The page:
10 Games Like “Life is strange” That You Will Love

Life is Strange was definitely a bit of a sleeper hit. A narrative game with a cool time travel hook, it pushed character development and growth over action or even puzzle solving.

games similar to Life is Strange

It has not only inspired a few more entries in a larger series, but also a host of other games since its release.

If you’ve already played through this series and want to see more, there are plenty of games that follow in Life is Strange’s footsteps.

Below are just a few of the games that might help you to recapture some of the feelings from Life is Strange.

Let’s discuss 10 games like “Life is strange” that we believe are great options if you want something similar.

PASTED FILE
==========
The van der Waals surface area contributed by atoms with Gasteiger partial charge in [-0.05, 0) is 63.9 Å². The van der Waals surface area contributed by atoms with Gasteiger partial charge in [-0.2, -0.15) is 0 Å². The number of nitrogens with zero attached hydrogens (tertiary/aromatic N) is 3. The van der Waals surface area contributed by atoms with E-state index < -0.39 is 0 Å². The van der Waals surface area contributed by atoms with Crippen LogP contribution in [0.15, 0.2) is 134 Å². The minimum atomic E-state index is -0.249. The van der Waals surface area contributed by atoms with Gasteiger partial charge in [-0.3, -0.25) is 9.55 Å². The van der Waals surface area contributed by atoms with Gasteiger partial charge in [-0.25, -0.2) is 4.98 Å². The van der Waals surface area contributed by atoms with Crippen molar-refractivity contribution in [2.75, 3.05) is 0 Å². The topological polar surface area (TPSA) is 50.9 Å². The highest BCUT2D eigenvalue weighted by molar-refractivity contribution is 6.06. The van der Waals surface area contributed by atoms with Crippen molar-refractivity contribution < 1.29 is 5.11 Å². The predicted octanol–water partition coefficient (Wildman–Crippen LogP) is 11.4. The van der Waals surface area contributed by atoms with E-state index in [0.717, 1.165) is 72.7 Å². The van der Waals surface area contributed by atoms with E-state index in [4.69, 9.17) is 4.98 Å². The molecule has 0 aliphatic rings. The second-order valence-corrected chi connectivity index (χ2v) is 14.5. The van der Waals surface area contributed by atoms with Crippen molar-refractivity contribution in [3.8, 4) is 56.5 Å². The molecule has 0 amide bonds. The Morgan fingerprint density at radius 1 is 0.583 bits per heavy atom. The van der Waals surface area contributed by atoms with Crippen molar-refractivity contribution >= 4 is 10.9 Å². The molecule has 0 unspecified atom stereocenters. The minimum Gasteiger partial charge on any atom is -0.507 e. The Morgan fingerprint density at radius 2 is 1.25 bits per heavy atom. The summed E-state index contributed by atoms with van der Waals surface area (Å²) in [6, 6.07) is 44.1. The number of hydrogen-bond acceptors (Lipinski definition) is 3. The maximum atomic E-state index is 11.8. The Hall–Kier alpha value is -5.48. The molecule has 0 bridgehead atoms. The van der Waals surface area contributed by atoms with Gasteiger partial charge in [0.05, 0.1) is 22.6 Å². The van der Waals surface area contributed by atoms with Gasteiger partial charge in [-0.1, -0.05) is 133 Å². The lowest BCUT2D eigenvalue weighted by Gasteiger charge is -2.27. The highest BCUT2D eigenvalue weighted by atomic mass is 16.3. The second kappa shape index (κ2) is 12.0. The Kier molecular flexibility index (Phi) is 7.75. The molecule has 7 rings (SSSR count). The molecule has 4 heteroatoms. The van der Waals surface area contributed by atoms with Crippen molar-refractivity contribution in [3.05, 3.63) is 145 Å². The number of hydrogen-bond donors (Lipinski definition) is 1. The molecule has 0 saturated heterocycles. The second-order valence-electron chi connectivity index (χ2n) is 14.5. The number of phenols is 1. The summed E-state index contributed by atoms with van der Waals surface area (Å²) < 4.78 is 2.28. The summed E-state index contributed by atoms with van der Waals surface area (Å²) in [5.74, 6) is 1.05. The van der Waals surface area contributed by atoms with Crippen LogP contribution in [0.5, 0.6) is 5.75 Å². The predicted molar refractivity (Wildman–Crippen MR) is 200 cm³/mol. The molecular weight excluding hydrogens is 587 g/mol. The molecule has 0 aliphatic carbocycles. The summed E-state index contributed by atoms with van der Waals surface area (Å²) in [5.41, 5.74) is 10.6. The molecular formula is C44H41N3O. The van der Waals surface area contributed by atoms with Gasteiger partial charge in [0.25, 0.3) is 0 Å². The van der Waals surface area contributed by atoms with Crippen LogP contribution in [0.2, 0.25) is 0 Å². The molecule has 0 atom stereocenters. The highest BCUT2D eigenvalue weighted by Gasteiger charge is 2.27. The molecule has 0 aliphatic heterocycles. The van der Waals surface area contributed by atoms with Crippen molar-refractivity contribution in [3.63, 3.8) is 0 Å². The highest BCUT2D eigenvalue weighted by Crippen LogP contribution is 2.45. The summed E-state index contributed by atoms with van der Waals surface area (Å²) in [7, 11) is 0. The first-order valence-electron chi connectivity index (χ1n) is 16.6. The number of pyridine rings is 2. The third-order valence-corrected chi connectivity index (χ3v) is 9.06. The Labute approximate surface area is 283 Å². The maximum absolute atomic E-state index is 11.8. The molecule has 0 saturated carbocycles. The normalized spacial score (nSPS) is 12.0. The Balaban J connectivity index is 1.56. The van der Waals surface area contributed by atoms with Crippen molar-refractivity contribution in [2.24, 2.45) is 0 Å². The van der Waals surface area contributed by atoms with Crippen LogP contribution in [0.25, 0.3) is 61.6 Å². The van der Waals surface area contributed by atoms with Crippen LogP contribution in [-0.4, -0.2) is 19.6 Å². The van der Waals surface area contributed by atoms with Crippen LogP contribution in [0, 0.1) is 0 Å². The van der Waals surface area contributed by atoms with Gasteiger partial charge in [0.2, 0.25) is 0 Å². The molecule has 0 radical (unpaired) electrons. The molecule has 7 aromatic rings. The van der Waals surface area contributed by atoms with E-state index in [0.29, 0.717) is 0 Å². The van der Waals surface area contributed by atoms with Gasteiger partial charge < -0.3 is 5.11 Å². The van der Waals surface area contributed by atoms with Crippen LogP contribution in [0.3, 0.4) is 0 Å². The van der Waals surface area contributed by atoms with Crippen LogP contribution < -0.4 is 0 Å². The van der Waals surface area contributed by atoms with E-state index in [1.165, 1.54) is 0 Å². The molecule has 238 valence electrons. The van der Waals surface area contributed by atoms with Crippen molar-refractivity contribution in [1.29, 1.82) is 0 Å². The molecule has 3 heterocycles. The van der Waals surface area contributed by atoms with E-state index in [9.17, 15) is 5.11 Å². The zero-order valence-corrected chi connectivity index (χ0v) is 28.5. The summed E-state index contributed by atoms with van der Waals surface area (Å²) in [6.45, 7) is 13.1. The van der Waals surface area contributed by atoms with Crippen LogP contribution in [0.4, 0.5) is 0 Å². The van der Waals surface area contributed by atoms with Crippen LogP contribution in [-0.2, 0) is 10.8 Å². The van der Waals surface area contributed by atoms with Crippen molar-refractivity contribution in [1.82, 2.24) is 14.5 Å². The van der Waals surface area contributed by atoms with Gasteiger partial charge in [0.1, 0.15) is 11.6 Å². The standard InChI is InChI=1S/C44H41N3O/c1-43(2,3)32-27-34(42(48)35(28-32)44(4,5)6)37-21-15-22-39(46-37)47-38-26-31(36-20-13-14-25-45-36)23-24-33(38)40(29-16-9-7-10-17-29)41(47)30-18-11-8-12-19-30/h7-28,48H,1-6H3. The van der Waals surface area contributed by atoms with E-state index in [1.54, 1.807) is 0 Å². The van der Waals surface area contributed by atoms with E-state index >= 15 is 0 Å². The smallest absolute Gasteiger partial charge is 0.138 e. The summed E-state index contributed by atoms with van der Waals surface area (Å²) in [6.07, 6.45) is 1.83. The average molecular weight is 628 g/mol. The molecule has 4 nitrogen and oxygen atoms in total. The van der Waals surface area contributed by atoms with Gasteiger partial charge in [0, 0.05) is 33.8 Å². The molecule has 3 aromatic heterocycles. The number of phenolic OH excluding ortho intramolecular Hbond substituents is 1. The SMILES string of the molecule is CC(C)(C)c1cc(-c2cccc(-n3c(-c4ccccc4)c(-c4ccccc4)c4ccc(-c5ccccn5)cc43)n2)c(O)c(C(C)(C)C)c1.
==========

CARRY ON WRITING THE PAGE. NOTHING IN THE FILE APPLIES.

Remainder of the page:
1) “Tell Me Why”

If you’re going to look for a game like Life is Strange, it probably makes sense to go to the same publisher for your next game.

tell me why

Dontnod’s follow-up to it’s biggest hit is “Tell Me Why”, a game that treads at least some of the same ground in terms of gameplay elements as Life is Strange but does do a somewhat better job of adding in intriguing puzzles in the midst of a really good story.

Tell Me Why puts players in the role of a pair of twins as they return home after years of estrangement.

To say much more would really ruin a lot of the lovely story points of the game, but suffice to say that the story is both heartfelt and interesting.

The twins in this case get their own version of a supernatural power, albeit one that’s a little less flashy than that in Life is Strange.

Though the supernatural elements do help in terms of gameplay a bit, this really is the kind of game that you’re going to come to just for the story.